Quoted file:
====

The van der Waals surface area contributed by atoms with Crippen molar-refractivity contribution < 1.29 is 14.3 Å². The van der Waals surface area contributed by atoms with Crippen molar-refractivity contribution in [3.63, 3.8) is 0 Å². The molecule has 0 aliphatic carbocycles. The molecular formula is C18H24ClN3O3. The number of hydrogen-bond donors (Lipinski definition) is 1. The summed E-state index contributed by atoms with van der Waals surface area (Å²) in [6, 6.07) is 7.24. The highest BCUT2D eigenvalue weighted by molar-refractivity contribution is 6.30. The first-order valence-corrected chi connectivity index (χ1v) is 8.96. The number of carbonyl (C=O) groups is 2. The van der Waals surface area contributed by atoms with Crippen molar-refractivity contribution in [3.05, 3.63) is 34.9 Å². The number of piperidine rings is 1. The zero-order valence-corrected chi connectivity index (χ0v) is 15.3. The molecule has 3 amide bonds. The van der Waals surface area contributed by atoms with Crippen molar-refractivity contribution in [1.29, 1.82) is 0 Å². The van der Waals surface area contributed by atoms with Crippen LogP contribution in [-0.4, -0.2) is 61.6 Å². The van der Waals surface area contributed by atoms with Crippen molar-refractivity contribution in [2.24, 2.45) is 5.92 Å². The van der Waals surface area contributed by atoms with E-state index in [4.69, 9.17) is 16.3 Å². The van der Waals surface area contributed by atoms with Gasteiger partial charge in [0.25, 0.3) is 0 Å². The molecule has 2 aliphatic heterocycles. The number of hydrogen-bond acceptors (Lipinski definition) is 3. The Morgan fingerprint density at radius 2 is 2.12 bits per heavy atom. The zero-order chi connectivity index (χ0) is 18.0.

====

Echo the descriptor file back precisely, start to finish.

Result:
The van der Waals surface area contributed by atoms with Crippen molar-refractivity contribution < 1.29 is 14.3 Å². The van der Waals surface area contributed by atoms with Crippen molar-refractivity contribution in [3.63, 3.8) is 0 Å². The molecule has 0 aliphatic carbocycles. The molecular formula is C18H24ClN3O3. The number of hydrogen-bond donors (Lipinski definition) is 1. The summed E-state index contributed by atoms with van der Waals surface area (Å²) in [6, 6.07) is 7.24. The highest BCUT2D eigenvalue weighted by molar-refractivity contribution is 6.30. The first-order valence-corrected chi connectivity index (χ1v) is 8.96. The number of carbonyl (C=O) groups is 2. The van der Waals surface area contributed by atoms with Crippen molar-refractivity contribution in [3.05, 3.63) is 34.9 Å². The number of piperidine rings is 1. The zero-order valence-corrected chi connectivity index (χ0v) is 15.3. The molecule has 3 amide bonds. The van der Waals surface area contributed by atoms with Crippen molar-refractivity contribution in [1.29, 1.82) is 0 Å². The van der Waals surface area contributed by atoms with Crippen LogP contribution in [-0.4, -0.2) is 61.6 Å². The van der Waals surface area contributed by atoms with Crippen molar-refractivity contribution in [2.24, 2.45) is 5.92 Å². The van der Waals surface area contributed by atoms with E-state index in [4.69, 9.17) is 16.3 Å². The van der Waals surface area contributed by atoms with Gasteiger partial charge in [0.25, 0.3) is 0 Å². The molecule has 2 aliphatic heterocycles. The number of hydrogen-bond acceptors (Lipinski definition) is 3. The Morgan fingerprint density at radius 2 is 2.12 bits per heavy atom. The zero-order chi connectivity index (χ0) is 18.0.